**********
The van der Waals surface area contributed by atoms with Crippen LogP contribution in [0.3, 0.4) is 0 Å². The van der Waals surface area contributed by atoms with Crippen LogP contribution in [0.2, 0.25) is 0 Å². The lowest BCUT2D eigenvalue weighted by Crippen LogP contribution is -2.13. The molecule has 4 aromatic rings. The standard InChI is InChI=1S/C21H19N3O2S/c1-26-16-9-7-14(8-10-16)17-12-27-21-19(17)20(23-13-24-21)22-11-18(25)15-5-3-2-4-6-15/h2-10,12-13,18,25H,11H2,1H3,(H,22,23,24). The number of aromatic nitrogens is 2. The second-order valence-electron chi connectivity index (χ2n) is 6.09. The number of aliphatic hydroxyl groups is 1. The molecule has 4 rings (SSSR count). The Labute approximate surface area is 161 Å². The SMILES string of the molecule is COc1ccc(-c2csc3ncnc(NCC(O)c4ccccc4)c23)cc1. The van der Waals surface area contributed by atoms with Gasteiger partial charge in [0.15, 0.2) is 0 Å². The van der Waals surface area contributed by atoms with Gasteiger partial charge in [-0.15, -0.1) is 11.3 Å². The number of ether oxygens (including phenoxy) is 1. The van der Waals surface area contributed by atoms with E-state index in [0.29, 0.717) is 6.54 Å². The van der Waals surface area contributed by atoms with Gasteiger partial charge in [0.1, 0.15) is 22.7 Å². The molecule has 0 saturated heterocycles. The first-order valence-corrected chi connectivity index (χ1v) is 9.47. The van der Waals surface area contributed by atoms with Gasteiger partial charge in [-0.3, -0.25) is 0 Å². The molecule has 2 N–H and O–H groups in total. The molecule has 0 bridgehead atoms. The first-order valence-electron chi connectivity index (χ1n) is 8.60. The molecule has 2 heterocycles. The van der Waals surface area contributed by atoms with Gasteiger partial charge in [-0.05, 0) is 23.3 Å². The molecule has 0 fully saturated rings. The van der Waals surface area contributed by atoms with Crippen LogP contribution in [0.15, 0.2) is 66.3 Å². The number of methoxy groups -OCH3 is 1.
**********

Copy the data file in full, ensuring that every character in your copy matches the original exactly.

The van der Waals surface area contributed by atoms with Crippen LogP contribution in [0.3, 0.4) is 0 Å². The van der Waals surface area contributed by atoms with Crippen LogP contribution in [0.2, 0.25) is 0 Å². The lowest BCUT2D eigenvalue weighted by Crippen LogP contribution is -2.13. The molecule has 4 aromatic rings. The standard InChI is InChI=1S/C21H19N3O2S/c1-26-16-9-7-14(8-10-16)17-12-27-21-19(17)20(23-13-24-21)22-11-18(25)15-5-3-2-4-6-15/h2-10,12-13,18,25H,11H2,1H3,(H,22,23,24). The number of aromatic nitrogens is 2. The second-order valence-electron chi connectivity index (χ2n) is 6.09. The number of aliphatic hydroxyl groups is 1. The molecule has 4 rings (SSSR count). The Labute approximate surface area is 161 Å². The SMILES string of the molecule is COc1ccc(-c2csc3ncnc(NCC(O)c4ccccc4)c23)cc1. The van der Waals surface area contributed by atoms with Gasteiger partial charge in [0.15, 0.2) is 0 Å². The van der Waals surface area contributed by atoms with Gasteiger partial charge in [-0.15, -0.1) is 11.3 Å². The number of ether oxygens (including phenoxy) is 1. The van der Waals surface area contributed by atoms with E-state index in [0.29, 0.717) is 6.54 Å². The van der Waals surface area contributed by atoms with Gasteiger partial charge in [0.1, 0.15) is 22.7 Å². The molecule has 0 saturated heterocycles. The first-order valence-corrected chi connectivity index (χ1v) is 9.47. The van der Waals surface area contributed by atoms with Gasteiger partial charge in [-0.3, -0.25) is 0 Å². The molecule has 2 N–H and O–H groups in total. The molecule has 0 bridgehead atoms. The first-order valence-electron chi connectivity index (χ1n) is 8.60. The molecule has 2 heterocycles. The van der Waals surface area contributed by atoms with Gasteiger partial charge in [-0.05, 0) is 23.3 Å². The molecule has 0 fully saturated rings. The van der Waals surface area contributed by atoms with Crippen LogP contribution in [0.15, 0.2) is 66.3 Å². The number of methoxy groups -OCH3 is 1.